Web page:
Michael Doucet, born in Scott, Louisiana, carries forward the musical traditions of the French people who were driven out of Canada in 1755 and migrated south. Doucet grew up surrounded by the Cajun culture of southwest Louisiana. Music was everywhere; “I don’t think I know a French family that doesn’t have a musician in the family,” he told interviewer Mark Greenberg. In addition to hearing neighborhood musicians, Doucet was influenced by a local Saturday afternoon TV show, Passe Partout, featuring a band led by accordionist Aldus Roger. That group played traditional Cajun music mixed with Western swing and other country sounds. But no one made a distinction between traditional and nontraditional music; it was all “French music.”
Doucet played trumpet and guitar before fishing his grandfather’s old fiddle out from under a bed and beginning to play it. He formed a band that played traditional material but never dreamed that the music had any wider popularity until a French promoter heard the band and invited them to play a festival in France. He ended up staying six months and calls that 1974 trip “the turning point in my life.”
When he returned to Louisiana, Doucet got a National Endowment for the Arts grant and began researching the music in earnest. He spent time with the late fiddler Dennis McGee, a white musician who had recorded with Amede Ardoin, a highly regarded black singer and accordion player.
Doucet formed a band called Coteau, which he calls “the first of its kind that even tried to assimilate Cajun music with rock ’n’ roll sung in French and be traditional at the same time.” That group broke up after two years; some of the players went in a more commercial direction, while others, including Doucet, preferred a more traditional approach. Doucet and the traditionalists formed Beausoleil in 1976. The band got a boost in 1980 when, with the help of New Orleans chef Paul Prudhomme’s blackened fish dishes, all things Cajun became hip and trendy.
The popularity of Cajun music and culture has allowed Doucet to make a living from music, something he never expected. The band has appeared on public radio’s Prairie Home Companion and backed country singer Mary Chapin-Carpenter on “Down at the Twist and Shout.” Their music has appeared in films and commercials, and the band did the soundtrack for Belizaire the Cajun and appeared in the movie.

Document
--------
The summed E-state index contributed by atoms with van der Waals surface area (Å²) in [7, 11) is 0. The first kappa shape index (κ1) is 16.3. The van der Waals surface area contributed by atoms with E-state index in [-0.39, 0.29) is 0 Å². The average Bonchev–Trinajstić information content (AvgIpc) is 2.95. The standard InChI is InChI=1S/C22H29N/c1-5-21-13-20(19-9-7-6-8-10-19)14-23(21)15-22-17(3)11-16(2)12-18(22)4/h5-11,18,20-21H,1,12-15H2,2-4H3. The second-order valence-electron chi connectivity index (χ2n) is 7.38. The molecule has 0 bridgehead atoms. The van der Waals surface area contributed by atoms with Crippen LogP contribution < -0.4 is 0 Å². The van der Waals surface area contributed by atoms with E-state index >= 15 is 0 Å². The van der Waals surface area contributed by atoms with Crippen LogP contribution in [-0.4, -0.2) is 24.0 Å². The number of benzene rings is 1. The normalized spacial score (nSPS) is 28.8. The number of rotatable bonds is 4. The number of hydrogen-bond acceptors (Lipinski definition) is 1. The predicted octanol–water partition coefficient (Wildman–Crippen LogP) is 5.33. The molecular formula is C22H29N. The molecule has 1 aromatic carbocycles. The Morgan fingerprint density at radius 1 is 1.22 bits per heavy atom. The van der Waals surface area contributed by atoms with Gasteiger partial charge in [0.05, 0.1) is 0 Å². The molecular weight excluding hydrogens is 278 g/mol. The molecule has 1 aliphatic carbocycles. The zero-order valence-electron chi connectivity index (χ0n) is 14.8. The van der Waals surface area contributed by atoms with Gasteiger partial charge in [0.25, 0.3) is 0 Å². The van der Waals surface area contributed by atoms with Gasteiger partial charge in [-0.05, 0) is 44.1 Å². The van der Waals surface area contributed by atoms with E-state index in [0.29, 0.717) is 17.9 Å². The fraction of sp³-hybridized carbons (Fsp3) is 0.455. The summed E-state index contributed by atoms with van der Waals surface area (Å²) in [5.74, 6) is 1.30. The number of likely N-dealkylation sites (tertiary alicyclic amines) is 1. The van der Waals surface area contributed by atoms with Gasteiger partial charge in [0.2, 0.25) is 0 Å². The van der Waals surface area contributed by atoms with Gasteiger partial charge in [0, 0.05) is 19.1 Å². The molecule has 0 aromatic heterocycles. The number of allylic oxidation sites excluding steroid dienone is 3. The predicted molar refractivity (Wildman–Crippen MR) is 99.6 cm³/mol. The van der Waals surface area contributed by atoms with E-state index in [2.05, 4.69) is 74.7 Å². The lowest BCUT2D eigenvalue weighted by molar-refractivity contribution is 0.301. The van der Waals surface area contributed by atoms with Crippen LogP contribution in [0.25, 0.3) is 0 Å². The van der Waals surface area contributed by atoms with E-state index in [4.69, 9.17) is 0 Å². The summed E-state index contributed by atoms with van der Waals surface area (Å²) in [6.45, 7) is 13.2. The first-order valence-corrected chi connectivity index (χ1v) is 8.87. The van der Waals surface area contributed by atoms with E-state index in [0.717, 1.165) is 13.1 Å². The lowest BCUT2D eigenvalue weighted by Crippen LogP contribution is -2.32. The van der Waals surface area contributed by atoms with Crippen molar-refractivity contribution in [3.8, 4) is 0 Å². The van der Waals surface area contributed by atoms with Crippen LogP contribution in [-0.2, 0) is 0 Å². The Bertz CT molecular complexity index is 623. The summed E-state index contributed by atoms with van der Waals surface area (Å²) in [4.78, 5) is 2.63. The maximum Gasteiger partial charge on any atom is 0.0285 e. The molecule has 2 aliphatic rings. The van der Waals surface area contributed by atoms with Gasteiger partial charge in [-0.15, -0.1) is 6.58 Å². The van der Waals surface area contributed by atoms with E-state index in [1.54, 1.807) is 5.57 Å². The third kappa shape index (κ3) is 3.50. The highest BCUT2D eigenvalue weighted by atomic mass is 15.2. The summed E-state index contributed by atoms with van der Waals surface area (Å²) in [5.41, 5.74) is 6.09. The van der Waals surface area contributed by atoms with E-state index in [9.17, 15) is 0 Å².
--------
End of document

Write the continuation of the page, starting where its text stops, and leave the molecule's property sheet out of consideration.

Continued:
"Cajun music is wrapped up in emotion,” Doucet said, “Maybe some of the emotions, the more modern emotions, aren't adequately covered by the old songs. So that's what we try to do through our new compositions. In many ways we're the same individuals our ancestors were 300 years ago, but the times around us have changed. If the music captures where we are now, it just adds to the preservation of Cajun music."
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Grasser, Steven. “The Best Damn Dance Band You’ll Hear Play in Spokane.” The Communicator; Spokane Falls Community College (April 1995).
Greenberg, Mark. “Michael Doucet: Cajun Evolution” Times (partial citation).
Griffin, Sid. “Beausoleil: L’Echo.” Qreview Times (partial citation).
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Doucet, Michael. Michael Doucet & Cajun Brew. Rounder CD, 2009.
____________. From Now On. Smithsonian Folkways CD, 2008.
Doucet, Michael, et al. Masters of the Folk Violin. Arhoolie 434.
Doucet, Michael & Beausoleil. Bayou Deluxe. Rhino Records R2 71169.
Michael Doucet, interview by Nicholas R. Spitzer, 2005 National Heritage Fellowship Concert, Washington, D.C., Courtesy National Endowment for the Arts
Michael Doucet, interview by Nicholas R. Spitzer, 2005 National Heritage Fellowship Concert, Washington, D.C., courtesy National Endowment for the Arts
Michael Doucet answers the question 'How did you first learn about French culture?' Arlington, Virginia, 2005, interview by Alan Govenar
Michael Doucet answers the question 'Did you have musicians in your family?' Arlington, Virginia, 2005, interview by Alan Govenar
Michael Doucet answers the question 'What are the origins of your recordings?' Arlington, Virginia, 2005, interview by Alan Govenar